31. No Sen I am not missing the point as I am the one who made that same argument multiple times to justify why I believe Serena doesn't dope. But my point is not that doping doesn't improve players ability. It is that the top players (may be other than Nadal) can do without it the majority of the time if they're not playing each other. Cycling and track&field are mainly based about stamina and speed and if you're not ready to perform during one step of the competition, you're not coming back. In tennis no more than 15 players have that supprime combination of strength, speed and endless stamina.
      mrn: Actually I replied to the doping effect on tennis players because you asked for it. I believe there are many more criteria you need to into consideration. We don't know how many times players train a week, how many times their glowing time overlap with the OOC testing times. How many times a doper would dope a week and nothing indicates that they dope continuously while OOC. So any doping control program that would truly work has to be able to detect the substances they are using(which is not guaranteed) but also has to be run a lot of time (too many to be affordable in my opinion).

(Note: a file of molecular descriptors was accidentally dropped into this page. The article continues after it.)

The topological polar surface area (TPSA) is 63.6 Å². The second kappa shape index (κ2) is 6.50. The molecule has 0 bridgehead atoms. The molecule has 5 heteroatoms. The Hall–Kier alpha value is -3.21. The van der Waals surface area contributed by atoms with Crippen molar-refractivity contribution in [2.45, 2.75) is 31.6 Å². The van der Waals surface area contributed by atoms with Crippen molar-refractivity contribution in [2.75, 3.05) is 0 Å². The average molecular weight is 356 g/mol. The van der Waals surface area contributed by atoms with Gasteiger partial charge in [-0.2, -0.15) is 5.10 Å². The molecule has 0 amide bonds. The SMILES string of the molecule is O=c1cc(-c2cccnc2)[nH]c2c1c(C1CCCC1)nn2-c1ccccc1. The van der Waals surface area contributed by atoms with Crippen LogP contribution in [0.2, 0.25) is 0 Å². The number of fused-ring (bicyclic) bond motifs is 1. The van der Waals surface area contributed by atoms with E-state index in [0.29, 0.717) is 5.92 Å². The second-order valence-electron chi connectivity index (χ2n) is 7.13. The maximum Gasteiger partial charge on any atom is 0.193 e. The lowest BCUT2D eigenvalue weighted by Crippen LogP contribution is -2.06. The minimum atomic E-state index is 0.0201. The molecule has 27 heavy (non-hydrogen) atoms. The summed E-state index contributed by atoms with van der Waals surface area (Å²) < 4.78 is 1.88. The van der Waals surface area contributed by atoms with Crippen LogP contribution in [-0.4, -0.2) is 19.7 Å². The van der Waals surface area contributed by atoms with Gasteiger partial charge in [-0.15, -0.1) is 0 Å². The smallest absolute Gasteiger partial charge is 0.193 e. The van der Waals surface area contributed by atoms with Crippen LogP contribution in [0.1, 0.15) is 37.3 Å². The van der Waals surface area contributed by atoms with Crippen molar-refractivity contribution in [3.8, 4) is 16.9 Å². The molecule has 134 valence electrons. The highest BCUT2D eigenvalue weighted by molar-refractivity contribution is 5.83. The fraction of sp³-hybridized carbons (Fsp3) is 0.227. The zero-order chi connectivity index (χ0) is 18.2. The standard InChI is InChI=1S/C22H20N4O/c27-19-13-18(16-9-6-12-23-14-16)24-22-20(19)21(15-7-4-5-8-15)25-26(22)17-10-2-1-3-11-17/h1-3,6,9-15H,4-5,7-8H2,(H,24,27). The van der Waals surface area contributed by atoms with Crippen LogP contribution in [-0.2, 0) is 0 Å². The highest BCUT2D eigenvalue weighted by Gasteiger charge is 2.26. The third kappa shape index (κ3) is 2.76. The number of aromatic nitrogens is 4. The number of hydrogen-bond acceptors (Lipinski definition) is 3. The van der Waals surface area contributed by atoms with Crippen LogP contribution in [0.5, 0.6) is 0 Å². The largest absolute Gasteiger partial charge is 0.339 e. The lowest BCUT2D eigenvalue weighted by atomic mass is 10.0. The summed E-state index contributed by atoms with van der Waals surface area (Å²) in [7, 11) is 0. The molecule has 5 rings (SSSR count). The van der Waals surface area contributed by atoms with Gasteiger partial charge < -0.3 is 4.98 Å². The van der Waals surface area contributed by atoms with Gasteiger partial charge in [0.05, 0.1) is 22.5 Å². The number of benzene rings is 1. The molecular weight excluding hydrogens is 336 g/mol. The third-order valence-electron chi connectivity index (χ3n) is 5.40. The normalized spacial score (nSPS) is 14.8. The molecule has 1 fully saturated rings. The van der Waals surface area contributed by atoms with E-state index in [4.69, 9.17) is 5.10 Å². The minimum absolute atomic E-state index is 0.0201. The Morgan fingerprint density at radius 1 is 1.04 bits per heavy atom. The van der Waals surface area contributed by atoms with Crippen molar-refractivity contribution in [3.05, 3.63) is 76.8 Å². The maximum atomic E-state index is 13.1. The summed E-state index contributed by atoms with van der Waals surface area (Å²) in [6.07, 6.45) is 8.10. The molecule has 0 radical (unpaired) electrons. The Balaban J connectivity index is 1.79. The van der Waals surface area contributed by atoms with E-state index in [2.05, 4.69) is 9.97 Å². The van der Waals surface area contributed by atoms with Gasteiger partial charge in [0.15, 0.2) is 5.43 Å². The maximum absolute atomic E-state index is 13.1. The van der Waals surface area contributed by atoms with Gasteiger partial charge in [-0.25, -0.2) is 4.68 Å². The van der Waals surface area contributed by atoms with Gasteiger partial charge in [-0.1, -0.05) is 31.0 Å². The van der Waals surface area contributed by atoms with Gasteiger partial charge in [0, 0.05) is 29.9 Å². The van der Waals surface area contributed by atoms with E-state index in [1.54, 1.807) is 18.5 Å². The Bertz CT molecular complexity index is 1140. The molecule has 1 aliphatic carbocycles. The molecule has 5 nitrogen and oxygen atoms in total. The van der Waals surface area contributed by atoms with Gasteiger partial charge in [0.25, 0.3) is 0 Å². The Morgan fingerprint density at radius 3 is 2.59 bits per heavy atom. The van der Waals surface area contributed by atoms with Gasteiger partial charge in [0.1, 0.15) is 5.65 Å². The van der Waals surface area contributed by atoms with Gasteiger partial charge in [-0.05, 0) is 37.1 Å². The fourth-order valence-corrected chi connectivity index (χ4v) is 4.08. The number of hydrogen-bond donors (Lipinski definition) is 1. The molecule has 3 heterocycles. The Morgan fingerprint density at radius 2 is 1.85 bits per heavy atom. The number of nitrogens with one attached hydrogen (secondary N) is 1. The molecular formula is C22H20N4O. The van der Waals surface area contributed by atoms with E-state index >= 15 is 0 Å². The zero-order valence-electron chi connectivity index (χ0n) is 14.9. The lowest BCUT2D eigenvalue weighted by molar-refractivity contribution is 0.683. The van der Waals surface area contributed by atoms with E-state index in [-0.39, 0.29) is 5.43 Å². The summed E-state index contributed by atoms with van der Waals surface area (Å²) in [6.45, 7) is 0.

Personnaly I don't think doping is so widespread in tennis as I haven't seen some of criteria I use to accuse players of doping. I do believe they take approved substances that help them but not necessarily banned substances.

    32. And if after all things considered, the glowing time is aorund 10%, would that imply that they need to test 40 times just to get around 40% of chance of catching any doper. And if you apply the percentage of blood tests, would they need 20 tests to get close to 10% of chance of catching a potential doper? How practical is that if no matter how many times they test players, they can't catch any of them?

    33. @Eric Ed.

      "I am not missing the point as I am the one who made that same argument multiple times to justify why I believe Serena doesn't dope."

      Proof of missing the point.

    34. Every little thing has to be explained to you. Read the whole conversation and you will understand.